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    • Stores stock up on excessive amounts of candy and decorations on February 14 annually.

Valentine’s Day: A Holiday of Capital

Abby Regan ’22 Lead Op/Ed Editor
I am a hopeless romantic and I love those candy conversation hearts, so you’d think I’d love Valentine’s Day.
While I appreciate the sentiment behind the day, I also think it is ultimately a celebration of capitalism that often overshadows the celebration of love. There are candies, cards, and flowers purchased and gifted away, sometimes sincerely and sometimes not. Those tangible things may be nice at the moment, but really emphasize the materialistic culture that we live in.

The history of Valentine’s Day is a little fuzzy. Some believe it was placed in February to commemorate the death and burial of St. Valentine. Others say it was an attempt to “Christianize” the pagan holiday, Pope Gelasius declared February 14 St. Valentine’s Day at the end of the fifth century, though it was not associated with love until much later. However, one thing is certain: the true motivation for the holiday is a celebration of love. Nowadays, especially with social media, the supposed celebration of love has shifted into a performative holiday that contributes to capitalism.

Regardless of your relationship status, it’s impossible to escape Valentine’s Day. Right after New Years, most stores switch from holiday festiveness to red, pink, and full of hearts. Maybe all you wanted was to buy some eggs for your breakfast tomorrow but then you turn around and see stacks of heart shaped boxes of chocolate and dozens of pink and red flower bouquets. According to CNBC, each American spent $142 for Valentine’s Day gifts on average in 2020. There is gender disparity in the amount of money spent, with men spending an average of $249 and women only spending $57. The estimated value of Valentine’s Day spending is $27.4 billion. The extreme amount of money we spend for this holiday highlights how much we rely on tangible items and gifts.

Don’t get me wrong—I don’t think there’s anything wrong with giving gifts. Some people’s love language involves receiving or giving gifts, in which case it is valid to spend money on tangible things. Personally, I’d rather pay for experiences, like trips or outings, over physical items. February 14 comes and goes every year and it’s supposed to be a celebration of love. By the end of the month, the chocolates and candies will have been eaten, the flowers will have died, and the Hallmark cards will have been thrown away. It’s the sentiments, experiences, dreams, and laughs that last. The issue with spending all this money on Valentine’s Day is that the feelings and real love gets lost. And what about the rest of the year? Isn’t it more special to receive flowers or chocolates or even romantic experiences on a random day of the year than it is to save all your romance for one day?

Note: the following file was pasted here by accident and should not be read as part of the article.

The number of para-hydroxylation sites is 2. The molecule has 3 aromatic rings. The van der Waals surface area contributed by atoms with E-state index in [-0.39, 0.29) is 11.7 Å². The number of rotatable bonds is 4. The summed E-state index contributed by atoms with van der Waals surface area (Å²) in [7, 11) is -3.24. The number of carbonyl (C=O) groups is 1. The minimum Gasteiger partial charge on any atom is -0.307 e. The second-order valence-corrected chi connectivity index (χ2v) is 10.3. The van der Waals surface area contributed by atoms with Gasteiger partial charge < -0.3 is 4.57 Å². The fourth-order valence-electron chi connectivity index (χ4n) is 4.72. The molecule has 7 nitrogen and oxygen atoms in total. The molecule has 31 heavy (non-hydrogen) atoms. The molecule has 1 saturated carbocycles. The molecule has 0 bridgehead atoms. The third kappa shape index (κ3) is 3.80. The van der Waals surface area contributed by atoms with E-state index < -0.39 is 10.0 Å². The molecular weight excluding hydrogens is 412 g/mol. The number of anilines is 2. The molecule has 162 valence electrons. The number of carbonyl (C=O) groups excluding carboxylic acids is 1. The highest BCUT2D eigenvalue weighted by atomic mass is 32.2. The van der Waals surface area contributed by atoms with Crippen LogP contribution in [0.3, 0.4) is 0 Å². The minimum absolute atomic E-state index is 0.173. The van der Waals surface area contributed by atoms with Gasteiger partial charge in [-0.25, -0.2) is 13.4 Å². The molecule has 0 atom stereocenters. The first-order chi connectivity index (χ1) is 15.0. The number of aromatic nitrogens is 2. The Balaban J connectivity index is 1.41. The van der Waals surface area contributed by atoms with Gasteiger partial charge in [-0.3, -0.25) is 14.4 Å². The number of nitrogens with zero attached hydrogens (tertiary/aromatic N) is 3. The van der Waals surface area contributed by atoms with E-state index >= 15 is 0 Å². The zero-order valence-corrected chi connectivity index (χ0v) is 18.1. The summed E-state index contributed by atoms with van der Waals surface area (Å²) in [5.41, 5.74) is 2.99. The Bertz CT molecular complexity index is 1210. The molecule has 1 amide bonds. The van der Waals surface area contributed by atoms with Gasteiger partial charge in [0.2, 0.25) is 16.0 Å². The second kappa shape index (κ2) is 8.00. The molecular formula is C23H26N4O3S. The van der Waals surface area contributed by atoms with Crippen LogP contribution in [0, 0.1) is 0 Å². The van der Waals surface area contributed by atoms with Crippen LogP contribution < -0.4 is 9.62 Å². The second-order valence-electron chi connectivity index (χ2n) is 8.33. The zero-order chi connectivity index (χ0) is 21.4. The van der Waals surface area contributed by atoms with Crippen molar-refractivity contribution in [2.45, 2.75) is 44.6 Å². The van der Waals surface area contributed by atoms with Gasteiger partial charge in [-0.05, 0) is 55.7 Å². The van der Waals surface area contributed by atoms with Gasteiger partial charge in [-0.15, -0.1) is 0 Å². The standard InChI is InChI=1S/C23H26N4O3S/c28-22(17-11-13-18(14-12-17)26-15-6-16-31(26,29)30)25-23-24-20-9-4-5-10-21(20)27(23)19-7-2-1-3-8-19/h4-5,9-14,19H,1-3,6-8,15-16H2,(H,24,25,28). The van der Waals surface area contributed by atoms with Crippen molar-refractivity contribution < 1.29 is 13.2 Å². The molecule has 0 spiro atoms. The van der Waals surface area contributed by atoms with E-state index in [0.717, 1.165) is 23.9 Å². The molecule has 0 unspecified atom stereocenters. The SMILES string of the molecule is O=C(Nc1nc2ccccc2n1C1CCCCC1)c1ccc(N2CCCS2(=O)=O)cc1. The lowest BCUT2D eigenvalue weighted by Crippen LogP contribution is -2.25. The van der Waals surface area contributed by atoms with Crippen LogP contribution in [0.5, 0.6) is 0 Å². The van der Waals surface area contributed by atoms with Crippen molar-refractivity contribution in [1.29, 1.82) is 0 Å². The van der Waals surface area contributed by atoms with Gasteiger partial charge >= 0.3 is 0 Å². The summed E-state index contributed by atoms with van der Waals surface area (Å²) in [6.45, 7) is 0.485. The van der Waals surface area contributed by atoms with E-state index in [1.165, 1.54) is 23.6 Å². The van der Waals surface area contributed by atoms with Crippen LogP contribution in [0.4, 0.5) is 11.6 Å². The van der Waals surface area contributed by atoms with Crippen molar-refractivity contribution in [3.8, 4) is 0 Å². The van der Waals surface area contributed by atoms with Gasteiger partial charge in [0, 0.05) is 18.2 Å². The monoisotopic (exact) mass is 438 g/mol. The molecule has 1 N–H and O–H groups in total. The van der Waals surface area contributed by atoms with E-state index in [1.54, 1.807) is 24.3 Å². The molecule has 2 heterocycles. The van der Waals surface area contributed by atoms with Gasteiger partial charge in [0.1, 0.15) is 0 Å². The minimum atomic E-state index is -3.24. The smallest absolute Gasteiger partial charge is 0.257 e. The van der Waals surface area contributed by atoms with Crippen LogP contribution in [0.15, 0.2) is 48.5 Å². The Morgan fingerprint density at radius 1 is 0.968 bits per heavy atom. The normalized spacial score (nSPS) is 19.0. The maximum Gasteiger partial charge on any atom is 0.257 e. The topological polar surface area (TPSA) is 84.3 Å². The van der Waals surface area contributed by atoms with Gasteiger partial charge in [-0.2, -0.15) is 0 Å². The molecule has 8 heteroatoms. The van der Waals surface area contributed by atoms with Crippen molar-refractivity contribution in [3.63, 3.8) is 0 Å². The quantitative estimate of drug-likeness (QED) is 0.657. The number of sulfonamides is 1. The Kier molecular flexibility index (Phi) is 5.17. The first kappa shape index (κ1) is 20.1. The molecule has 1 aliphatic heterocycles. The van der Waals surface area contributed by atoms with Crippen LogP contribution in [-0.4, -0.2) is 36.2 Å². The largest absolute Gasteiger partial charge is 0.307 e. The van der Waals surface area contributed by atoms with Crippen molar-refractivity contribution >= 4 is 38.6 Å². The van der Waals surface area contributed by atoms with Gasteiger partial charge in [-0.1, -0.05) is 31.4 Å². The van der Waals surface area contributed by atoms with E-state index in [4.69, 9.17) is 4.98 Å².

It’s important to take a step back and look at how we celebrate love in our lives. There are so many different kinds of love to celebrate. Every year since I was a little girl, my parents gave my siblings and me a little gift on Valentine’s Day. I love sending roses to best friends from the annual PromCom Valentine’s flower fundraiser at Hopkins. Of course, I appreciate the opportunity to remind myself and others that I love them. We don’t, however, need to flush our money away to celebrate it on Valentine’s Day; seeking out experiences, memories, and beautiful moments is far more special any day of the year.
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The Razor's Edge reflects the opinion of 4/5 of the editorial board and will not be signed. The Razor welcomes letters to the editor but reserves the right to decide which letters to publish, and to edit letters for space reasons. Unsigned letters will not be published, but names may be withheld on request. Letters are subject to the same libel laws as articles. The views expressed in letters are not necessarily those of the editorial board.
     
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